How did I miss this 'til today? What is it about a hospital bed that brought it all into focus? Connection, and moments, and living - really living - alongside each other. Being with one another, full attention fixed hard on that one moment of connection.

Why do I want that so badly, when part of my very soul has slept most of the day, unable to reciprocate?

I'm wrecked by this tonight; it's all I can think about, all I can think to say.
For now, I'm off to sit and stare, and do all I can to connect with this tiny Princess Girl.
And I dare you to do the same tonight. You can connect, right now.
Or at least, I dare you to try. 


Sunday, July 17, 2011

Not Feeling Very

When I started blogging in February, life was pretty simple. In between classes, and without a more-than-part-time job, I wrote every evening. It was easy, and it connected me to you without much sacrifice on this end.

But the summertime has been different, bursting like farmers' fields with work and life and running.

And where I was once feeling full...

Today I'm a little...


Feelings are strange, aren't they? Full of conflicting emotions, I'm left to face the idea that I'm not patient or Christ-like or most things I'd really hoped to be at this point.

So where does faith fit into these times? If feelings reflect truth, then am I all scorched and dried out on the inside?

Maybe not. I sure hope not. 

Recently, a friend of mine was dealt some scary news at the doctor. Praying with her, I had this sudden image of Israel in the desert, traipsing toward the promise with sandy toes and an enormous cloud leading the way. Through long desert days, a cloud led them.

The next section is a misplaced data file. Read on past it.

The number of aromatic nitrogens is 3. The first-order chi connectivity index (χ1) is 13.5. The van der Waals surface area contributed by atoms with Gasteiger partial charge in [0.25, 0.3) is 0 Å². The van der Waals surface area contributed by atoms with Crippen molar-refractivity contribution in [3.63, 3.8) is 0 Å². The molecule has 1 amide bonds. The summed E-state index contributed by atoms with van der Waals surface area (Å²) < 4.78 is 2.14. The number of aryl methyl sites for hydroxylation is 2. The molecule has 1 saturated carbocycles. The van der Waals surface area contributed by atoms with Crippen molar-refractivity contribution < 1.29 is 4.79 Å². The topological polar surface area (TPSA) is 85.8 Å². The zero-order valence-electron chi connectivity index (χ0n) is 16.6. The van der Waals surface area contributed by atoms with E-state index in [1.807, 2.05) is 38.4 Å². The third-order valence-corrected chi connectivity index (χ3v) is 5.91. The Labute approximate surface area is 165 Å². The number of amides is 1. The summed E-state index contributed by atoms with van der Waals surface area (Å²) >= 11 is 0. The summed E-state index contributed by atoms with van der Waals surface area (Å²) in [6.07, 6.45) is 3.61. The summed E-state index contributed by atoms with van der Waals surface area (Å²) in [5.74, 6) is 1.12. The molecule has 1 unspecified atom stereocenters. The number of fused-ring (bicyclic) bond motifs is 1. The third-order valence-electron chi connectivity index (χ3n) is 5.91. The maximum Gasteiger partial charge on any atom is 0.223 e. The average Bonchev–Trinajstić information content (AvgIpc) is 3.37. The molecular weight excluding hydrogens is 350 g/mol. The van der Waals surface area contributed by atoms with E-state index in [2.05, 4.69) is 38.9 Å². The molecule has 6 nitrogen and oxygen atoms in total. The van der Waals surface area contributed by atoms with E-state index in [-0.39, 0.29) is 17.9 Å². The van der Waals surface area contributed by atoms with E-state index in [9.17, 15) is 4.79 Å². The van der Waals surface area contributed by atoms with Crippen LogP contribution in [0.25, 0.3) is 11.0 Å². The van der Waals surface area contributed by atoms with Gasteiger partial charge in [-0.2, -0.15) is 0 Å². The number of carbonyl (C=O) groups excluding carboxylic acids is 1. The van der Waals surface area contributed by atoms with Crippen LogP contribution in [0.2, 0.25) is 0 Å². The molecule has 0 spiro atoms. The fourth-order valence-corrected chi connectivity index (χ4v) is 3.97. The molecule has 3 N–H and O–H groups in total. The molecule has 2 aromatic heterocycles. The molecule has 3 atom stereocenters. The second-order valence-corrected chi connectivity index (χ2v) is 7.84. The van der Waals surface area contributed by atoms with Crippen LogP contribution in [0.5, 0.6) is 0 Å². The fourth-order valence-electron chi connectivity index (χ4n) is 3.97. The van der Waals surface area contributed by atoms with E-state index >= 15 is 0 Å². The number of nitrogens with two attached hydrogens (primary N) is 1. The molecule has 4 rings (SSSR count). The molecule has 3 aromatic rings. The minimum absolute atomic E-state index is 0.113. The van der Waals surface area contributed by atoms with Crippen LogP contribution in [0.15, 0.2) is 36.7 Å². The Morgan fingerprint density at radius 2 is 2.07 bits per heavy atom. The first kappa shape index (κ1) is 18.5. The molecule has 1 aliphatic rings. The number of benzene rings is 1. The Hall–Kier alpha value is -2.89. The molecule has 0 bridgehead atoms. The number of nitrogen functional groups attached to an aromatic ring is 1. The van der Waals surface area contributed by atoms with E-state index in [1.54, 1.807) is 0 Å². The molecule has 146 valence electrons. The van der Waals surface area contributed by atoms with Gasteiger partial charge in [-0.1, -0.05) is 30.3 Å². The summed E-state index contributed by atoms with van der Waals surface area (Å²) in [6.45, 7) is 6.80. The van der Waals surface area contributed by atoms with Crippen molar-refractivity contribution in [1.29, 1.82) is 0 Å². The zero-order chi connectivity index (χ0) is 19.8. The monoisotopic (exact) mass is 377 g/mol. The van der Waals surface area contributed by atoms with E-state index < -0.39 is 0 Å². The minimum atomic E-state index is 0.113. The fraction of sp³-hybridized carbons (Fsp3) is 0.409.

A cloud.

Tonight I told Little Man the story of Christ's transfiguration. Maybe you've heard of it? Jesus and three guys on a lonely mountain, and suddenly it's Jesus and five guys on a mountain. Peter asks if they're camping out for the night, and God replies...

With a cloud.

Apparently it was a thick cloud - a deep and unnatural fog that spooked those fellas. Y'know how I know that? (Because I'm a genius.) Because Luke says those three tough guys on the mountain with Jesus & Co. felt afraid.

And then God talked to them.

So now I'm thinkin' an exhausted time,
a dark time,
an uncertain and difficult and rocky time
isn't maybe a crisis after all.
Maybe it's an opportunity to listen instead of look,
To hear in that fog something you'd plain forgotten in the streaming daylight.

And what is faith anyway, if not practical? Like Christ on the storm-tossed boat, it doesn't fall overboard when our ship is rocked.

And that's something, isn't it?

Content anyway,

Thursday, June 30, 2011

Five More Things

Ok, so I just wrote the world's longest and most random introduction to this blog, and then deleted it.

Welcome to my world.

Today for your reading enjoyment, I thought it was time to get to know each other a little better. You're already aware that I mess up dinner sometimes. And my kids are occasionally forced to wear my socks. But you may not have known that...

5) I'm absolutely, positively unreasonably afraid of bugs. I hate them! (And yes, hate is a strong word.)

Seriously, I won't label it a "phobia," (mainly because I'm afraid of that word), but I can't stand insects. Several years ago my house was invaded by ladybugs. Prior to that invasion, ladybugs and I were on good terms. Really, how could you hate ladybugs? They're so cute!

Until they invade your house.

By the thousands!

I remember the day I squashed one in my foyer, its neon insides staining the linoleum. Little Man frowned and said: